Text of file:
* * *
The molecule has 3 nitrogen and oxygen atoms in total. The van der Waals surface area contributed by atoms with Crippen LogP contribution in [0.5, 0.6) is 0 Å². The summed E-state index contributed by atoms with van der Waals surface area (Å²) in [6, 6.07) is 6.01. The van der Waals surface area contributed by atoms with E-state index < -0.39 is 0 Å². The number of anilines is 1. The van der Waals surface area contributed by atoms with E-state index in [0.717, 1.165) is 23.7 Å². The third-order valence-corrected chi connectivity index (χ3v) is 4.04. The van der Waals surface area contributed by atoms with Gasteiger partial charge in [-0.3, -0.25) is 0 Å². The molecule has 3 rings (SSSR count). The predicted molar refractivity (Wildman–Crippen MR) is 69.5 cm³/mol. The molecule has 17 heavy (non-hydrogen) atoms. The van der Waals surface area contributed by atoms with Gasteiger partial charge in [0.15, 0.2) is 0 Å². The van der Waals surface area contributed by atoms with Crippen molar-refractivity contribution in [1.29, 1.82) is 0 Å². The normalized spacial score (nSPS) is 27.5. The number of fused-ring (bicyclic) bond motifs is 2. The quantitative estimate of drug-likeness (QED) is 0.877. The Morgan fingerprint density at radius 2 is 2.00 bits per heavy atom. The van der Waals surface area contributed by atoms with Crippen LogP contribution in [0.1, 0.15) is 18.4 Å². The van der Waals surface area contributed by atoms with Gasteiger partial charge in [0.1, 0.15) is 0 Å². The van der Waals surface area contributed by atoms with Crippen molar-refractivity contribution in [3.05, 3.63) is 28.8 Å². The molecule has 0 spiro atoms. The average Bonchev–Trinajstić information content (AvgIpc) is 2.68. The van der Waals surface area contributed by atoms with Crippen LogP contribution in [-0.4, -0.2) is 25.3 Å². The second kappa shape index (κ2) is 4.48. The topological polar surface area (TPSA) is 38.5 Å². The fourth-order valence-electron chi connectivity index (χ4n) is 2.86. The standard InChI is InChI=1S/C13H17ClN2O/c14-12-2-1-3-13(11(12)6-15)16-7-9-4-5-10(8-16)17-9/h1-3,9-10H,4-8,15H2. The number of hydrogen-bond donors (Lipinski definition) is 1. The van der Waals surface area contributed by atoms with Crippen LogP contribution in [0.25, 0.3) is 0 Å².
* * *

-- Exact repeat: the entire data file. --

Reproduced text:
The molecule has 3 nitrogen and oxygen atoms in total. The van der Waals surface area contributed by atoms with Crippen LogP contribution in [0.5, 0.6) is 0 Å². The summed E-state index contributed by atoms with van der Waals surface area (Å²) in [6, 6.07) is 6.01. The van der Waals surface area contributed by atoms with E-state index < -0.39 is 0 Å². The number of anilines is 1. The van der Waals surface area contributed by atoms with E-state index in [0.717, 1.165) is 23.7 Å². The third-order valence-corrected chi connectivity index (χ3v) is 4.04. The van der Waals surface area contributed by atoms with Gasteiger partial charge in [-0.3, -0.25) is 0 Å². The molecule has 3 rings (SSSR count). The predicted molar refractivity (Wildman–Crippen MR) is 69.5 cm³/mol. The molecule has 17 heavy (non-hydrogen) atoms. The van der Waals surface area contributed by atoms with Gasteiger partial charge in [0.15, 0.2) is 0 Å². The van der Waals surface area contributed by atoms with Crippen molar-refractivity contribution in [1.29, 1.82) is 0 Å². The normalized spacial score (nSPS) is 27.5. The number of fused-ring (bicyclic) bond motifs is 2. The quantitative estimate of drug-likeness (QED) is 0.877. The Morgan fingerprint density at radius 2 is 2.00 bits per heavy atom. The van der Waals surface area contributed by atoms with Crippen LogP contribution in [0.1, 0.15) is 18.4 Å². The van der Waals surface area contributed by atoms with Gasteiger partial charge in [0.1, 0.15) is 0 Å². The van der Waals surface area contributed by atoms with Crippen molar-refractivity contribution in [3.05, 3.63) is 28.8 Å². The molecule has 0 spiro atoms. The average Bonchev–Trinajstić information content (AvgIpc) is 2.68. The van der Waals surface area contributed by atoms with Crippen LogP contribution in [-0.4, -0.2) is 25.3 Å². The second kappa shape index (κ2) is 4.48. The topological polar surface area (TPSA) is 38.5 Å². The fourth-order valence-electron chi connectivity index (χ4n) is 2.86. The standard InChI is InChI=1S/C13H17ClN2O/c14-12-2-1-3-13(11(12)6-15)16-7-9-4-5-10(8-16)17-9/h1-3,9-10H,4-8,15H2. The number of hydrogen-bond donors (Lipinski definition) is 1. The van der Waals surface area contributed by atoms with Crippen LogP contribution in [0.25, 0.3) is 0 Å².